"This team has done a wonderful job and like all good studies, even more questions arise with each question answered," she said.
Sarfati and Peleg also acknowledge that there is still much scientists don't know about firefly synchronization. For one thing, they are still not entirely sure why fireflies do it. It is clearly part of their mating process, but the jury is out as to why. One theory is that the males' synchronized flashing allows females to see them from farther away. Another is that it helps the insects to better distinguish male from female flashes.
Furthermore, scientists are hoping to understand how insights into Photinus carolinus synchronization could apply to other species and fields. Peleg and Sarfati themselves are working on comparing their findings to the displays of Photuris frontalis, the other species of synchronous firefly in the U.S.
However, Peleg noted that synchronization occurs throughout the field of biology, from schools of fish to heart cells that synchronize to pump blood and neurons whose synchronization can cause problems such as epilepsy.
"[W]e hope that the results we found with fireflies could also be projected to these seemingly very different systems," she said.
This extends beyond the field of biology altogether. Peleg said the research had generated interest in the field of swarm robotics, in which scientists are hoping to train many smaller robots to coordinate their behavior.
For their part, Peleg and Sarfati's next research will involve working in the lab to understand how an individual firefly perceives stimuli in its environment and decides to flash.
"That's the holy grail," Sarfati said. But he acknowledged that part of the fun was having some knowledge just out of reach.
"It's nice to keep a little bit of mystery and excitement around fireflies," he said.
As researchers work to understand the secret of the fireflies' flash, some of them are blinking out forever.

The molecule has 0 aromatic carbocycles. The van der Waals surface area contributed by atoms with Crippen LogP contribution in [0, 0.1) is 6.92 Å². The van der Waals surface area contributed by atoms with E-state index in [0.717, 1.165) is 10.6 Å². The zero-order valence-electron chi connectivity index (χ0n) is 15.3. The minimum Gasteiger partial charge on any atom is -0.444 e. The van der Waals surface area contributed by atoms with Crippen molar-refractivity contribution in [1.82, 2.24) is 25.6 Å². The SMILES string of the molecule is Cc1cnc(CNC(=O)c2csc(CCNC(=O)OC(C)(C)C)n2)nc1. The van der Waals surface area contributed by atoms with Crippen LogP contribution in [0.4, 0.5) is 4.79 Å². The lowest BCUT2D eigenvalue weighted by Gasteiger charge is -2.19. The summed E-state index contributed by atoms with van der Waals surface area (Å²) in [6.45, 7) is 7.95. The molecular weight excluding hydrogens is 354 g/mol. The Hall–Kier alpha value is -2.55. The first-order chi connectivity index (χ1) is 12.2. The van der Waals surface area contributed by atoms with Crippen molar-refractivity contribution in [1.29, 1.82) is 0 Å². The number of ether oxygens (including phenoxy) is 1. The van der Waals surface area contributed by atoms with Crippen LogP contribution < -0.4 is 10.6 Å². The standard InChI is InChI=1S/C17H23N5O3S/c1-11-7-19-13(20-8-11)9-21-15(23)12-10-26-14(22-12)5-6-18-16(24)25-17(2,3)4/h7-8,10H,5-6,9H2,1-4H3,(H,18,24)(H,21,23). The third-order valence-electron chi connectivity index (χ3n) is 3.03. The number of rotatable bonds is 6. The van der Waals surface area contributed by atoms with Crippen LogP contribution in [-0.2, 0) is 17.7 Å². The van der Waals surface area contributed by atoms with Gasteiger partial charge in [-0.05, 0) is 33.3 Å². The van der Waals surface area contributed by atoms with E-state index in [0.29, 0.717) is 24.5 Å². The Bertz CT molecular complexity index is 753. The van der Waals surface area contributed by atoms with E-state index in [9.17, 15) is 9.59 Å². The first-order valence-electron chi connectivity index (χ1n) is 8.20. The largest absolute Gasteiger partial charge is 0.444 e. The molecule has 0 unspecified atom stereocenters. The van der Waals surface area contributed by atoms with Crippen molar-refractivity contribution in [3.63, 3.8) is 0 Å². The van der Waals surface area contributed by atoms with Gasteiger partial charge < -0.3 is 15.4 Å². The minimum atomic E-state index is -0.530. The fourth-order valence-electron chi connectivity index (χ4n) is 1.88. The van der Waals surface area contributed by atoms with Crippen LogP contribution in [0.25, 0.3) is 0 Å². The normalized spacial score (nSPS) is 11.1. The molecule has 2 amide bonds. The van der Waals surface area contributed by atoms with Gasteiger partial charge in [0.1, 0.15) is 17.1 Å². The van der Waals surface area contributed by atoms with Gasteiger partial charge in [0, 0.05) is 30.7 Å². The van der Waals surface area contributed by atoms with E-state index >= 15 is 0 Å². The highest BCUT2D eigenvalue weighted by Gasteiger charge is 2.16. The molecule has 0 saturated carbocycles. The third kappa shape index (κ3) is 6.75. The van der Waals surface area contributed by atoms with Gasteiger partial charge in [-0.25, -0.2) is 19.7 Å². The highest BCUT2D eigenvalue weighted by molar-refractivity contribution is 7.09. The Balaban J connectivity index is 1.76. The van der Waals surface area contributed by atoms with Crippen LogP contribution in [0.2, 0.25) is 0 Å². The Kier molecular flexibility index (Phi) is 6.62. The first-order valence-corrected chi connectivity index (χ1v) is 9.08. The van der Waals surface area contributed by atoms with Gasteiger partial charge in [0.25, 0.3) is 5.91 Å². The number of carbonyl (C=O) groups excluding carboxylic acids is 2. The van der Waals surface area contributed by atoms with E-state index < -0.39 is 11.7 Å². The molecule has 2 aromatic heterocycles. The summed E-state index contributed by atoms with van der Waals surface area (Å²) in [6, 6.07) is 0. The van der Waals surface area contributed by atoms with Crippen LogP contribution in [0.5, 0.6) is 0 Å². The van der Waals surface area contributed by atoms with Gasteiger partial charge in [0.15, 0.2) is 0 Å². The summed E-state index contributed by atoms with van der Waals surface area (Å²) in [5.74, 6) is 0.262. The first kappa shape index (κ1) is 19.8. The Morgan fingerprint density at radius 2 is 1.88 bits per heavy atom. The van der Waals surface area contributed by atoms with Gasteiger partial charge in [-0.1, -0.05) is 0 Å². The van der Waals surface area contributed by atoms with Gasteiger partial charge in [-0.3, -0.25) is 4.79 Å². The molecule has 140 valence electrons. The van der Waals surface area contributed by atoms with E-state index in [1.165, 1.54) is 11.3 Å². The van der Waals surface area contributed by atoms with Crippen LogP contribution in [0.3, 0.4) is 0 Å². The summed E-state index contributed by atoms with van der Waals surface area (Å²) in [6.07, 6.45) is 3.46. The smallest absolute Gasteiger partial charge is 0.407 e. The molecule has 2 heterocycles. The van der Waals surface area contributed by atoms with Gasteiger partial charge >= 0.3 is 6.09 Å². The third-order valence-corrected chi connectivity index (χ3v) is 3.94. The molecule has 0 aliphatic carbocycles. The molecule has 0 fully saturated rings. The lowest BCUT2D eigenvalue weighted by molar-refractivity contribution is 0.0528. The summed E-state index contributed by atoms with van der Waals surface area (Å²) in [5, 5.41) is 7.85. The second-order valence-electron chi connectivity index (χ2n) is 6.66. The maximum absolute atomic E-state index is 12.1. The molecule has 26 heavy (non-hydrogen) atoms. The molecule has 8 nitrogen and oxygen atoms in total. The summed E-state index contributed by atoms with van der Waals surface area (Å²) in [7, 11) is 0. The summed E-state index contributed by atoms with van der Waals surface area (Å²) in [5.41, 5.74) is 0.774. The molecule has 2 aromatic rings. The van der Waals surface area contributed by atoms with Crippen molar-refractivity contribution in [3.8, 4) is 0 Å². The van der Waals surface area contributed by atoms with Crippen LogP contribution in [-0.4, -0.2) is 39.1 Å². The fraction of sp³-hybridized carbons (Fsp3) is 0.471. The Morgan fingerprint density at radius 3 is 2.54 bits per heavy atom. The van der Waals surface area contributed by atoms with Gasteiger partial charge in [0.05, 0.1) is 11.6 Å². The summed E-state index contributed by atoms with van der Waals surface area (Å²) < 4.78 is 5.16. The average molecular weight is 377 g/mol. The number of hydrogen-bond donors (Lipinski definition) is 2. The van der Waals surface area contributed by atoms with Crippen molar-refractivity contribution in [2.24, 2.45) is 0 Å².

Photinus carolinus themselves are considered a species of least concern by the International Union for Conservation of Nature Red List. Faust noted that the species is relatively protected. The famous Elkmont population lives within a national park, and most other large populations of the species exist in national, state or private conservation areas. However, she noted that the species, and their displays, might have once been more prominent outside of protected land.
What Photinus carolinus does have to contend with is its own fame. Faust called firefly tourism a "double-edged sword." While it increases awareness of and respect for fireflies, it also presents threats in the form of so many people intruding on their habitat. In a first-of-its-kind study of firefly tourism published in Conservation Science and Practice this March, Faust and a team of international researchers documented these concerns, such as trampling, habitat degradation to build tourist infrastructure, and light pollution, but also provided guidelines for sustainable firefly tourism practices.
In general, experts have observed a decline in firefly populations around the world and attributed the main causes to habitat loss, light pollution and pesticide use, according to a 2020 study. Faust noted that the insects are most vulnerable not during their famous displays, but during their larval and pupal stages. For fireflies in the Southern U.S., this stage lasts nearly a year, while they only live as blinking adults for two to four weeks.
"We can lose entire populations and never even know it when we clear an old woodlot or farm for a subdivision," she said. "The next generation is hidden down in the soil but will never make it to adulthood when their soil is moved, their habitat obliterated — but we humans will never see that. We will only notice the next year that 'this place has no lightning bugs anymore, no fireflies.'"